It is on the traditional foundation of aikido that Black Sword aikido is built, growing, like the original, organically from its founder's studies. "After I was awarded my second-degree black belt in aikido, I started studying naganata, styles of sword and staff. I have been very fortunate to be able to study under world-class masters. My first aikido teacher was a direct apprentice Master Ueshiba. My naganata teacher was a grand champion in Japan. Then about five years ago, I decided, as all Japanese stylists traditionally did, to study with the masters of martial arts, the Chinese. I started studying with Dr. Yang, who is the foremost world master in chin na, which is a Chinese style of joint-locking techniques. I am the first non-personal student -- by which I mean I don't train with him every day -- I'm the first non-personal student and the first Japanese stylist whom he ever awarded a teaching certificate in Shaolin White Crane chin na. So I assist him in teaching when he holds seminars at his school, which is a great honor."
Of these styles, Caulfield has taken equal parts. A typical Black Sword aikido workout includes one-third aikido techniques, one-third chin na pressure-point and joint-lock applications, and one-third weapons training. "I'm always very careful. When I started studying aikido, we trained very, very hard. It was expected of us, in the typical Japanese feudal way. I did that for a long while, and I used to teach that way. But I don't any more. We aren't in feudal Japan. And also, an awful lot of the very rigorous Japanese ritual and training was really not part of the martial arts, it was part of the militarization of the martial arts, starting around the time of World War I and World War II. That is not the way that Japanese martial arts were taught before that; they were taught is a much more relaxed fashion. This screaming and yelling and hard training, and practicing until you are bleeding; that was not originally part of martial arts. But I used to teach that way because that is the way I was taught. There is no harm in sitting down and resting. There is no harm in practicing up to your abilities. I have an artificial hip. I had a total hip replacement a year and a half ago. The nice thing about this martial art is that you can do it with your limitations. It does not require extreme things of your body."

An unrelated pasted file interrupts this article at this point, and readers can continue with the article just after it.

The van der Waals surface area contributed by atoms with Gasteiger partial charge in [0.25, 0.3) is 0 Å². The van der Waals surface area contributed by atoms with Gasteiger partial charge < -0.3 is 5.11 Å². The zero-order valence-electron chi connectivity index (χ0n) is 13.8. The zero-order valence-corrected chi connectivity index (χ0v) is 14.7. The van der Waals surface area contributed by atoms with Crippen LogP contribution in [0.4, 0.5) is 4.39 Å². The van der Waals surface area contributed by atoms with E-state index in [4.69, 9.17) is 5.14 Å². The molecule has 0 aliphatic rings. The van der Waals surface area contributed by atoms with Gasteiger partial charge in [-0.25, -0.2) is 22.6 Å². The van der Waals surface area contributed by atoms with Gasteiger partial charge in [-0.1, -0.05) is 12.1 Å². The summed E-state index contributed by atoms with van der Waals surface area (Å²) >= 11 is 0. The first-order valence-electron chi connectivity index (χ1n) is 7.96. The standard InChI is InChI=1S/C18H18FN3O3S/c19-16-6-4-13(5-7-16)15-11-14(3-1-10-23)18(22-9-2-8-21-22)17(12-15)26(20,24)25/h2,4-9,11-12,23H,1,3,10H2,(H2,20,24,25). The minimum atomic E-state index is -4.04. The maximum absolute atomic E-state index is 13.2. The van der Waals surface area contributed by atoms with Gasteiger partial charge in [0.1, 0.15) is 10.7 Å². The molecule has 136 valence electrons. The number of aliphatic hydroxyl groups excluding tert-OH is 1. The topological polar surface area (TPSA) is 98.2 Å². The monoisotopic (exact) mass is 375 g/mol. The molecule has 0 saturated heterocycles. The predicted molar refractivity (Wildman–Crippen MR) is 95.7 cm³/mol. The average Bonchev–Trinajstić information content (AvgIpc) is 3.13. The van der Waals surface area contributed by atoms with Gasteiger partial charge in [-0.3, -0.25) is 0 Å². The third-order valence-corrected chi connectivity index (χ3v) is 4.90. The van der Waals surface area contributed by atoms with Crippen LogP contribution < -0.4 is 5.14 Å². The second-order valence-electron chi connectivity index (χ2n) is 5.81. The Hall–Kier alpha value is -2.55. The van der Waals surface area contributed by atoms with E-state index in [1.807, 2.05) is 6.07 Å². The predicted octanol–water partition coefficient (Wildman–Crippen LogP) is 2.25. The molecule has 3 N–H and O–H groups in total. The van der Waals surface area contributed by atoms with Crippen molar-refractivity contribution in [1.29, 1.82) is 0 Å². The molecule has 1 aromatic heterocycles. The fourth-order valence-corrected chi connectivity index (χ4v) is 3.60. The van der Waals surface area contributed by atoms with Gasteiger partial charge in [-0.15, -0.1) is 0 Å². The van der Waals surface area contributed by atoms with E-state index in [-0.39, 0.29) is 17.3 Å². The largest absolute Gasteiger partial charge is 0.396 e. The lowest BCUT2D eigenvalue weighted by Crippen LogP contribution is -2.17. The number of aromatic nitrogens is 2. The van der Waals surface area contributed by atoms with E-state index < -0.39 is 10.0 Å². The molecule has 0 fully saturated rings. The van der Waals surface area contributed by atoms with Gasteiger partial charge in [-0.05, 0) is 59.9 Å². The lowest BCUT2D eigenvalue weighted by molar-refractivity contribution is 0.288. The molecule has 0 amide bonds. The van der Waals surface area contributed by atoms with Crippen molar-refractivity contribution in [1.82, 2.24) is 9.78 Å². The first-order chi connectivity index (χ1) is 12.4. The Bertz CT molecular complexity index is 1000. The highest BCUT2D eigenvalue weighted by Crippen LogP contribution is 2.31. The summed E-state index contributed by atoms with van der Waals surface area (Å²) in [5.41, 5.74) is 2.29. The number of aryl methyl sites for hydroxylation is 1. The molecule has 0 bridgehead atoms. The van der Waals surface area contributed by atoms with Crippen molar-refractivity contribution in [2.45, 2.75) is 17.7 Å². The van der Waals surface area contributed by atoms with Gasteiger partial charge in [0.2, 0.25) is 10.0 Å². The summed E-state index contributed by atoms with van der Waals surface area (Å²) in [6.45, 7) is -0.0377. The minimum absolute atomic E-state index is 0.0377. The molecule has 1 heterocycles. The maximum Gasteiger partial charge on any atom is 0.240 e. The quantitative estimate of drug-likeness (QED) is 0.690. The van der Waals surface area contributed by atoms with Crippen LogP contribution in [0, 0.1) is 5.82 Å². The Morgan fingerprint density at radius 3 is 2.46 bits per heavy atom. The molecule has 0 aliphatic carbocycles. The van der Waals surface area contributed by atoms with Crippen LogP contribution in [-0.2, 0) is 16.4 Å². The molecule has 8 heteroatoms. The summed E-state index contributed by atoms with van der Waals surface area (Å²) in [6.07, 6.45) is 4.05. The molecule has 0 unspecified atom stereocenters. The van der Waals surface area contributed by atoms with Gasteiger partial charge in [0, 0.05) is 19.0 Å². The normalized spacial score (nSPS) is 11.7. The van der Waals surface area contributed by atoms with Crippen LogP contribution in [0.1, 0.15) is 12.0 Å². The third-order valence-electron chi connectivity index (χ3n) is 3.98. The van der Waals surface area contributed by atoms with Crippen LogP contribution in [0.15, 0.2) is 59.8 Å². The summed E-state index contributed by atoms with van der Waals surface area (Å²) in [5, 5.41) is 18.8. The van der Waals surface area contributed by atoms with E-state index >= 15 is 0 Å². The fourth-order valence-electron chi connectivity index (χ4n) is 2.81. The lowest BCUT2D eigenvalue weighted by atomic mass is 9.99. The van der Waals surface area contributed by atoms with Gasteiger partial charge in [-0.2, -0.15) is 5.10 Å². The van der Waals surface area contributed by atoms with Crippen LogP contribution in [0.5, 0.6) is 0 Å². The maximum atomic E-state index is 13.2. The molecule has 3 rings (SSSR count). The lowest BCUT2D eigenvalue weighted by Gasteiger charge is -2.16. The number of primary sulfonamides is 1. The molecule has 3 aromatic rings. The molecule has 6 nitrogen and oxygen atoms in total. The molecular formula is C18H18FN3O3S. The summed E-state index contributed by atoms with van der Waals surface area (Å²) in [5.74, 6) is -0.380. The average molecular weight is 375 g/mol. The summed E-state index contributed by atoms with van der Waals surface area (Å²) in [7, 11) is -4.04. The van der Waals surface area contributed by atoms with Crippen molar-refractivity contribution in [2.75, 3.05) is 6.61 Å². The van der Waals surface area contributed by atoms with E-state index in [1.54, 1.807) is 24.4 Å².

Exactly because we don't know what any given day will bring, the harmony and flexibility of aikido have subtle effects in everyday life, he says. While it is wonderful to rise to the occasion in times of extreme duress, the smoothing over of the smaller mishaps of life is of much more practical daily value. "In reality, very few of us are going to be in the World Trade Center, and very few of us are going to be in planes when someone sets fire to their shoes. Where we are going to be is, we are going to be walking down the street and slip on something, and hopefully we are not going to break anything when you slip. That is where you use your martial arts in the real world. Aikido has sometimes been called the noble art of getting out of the way," Caulfield laughs. "Think of Wile E. Coyote and the Road Runner. The big weight falls and he just steps out of the way. That's good aikido."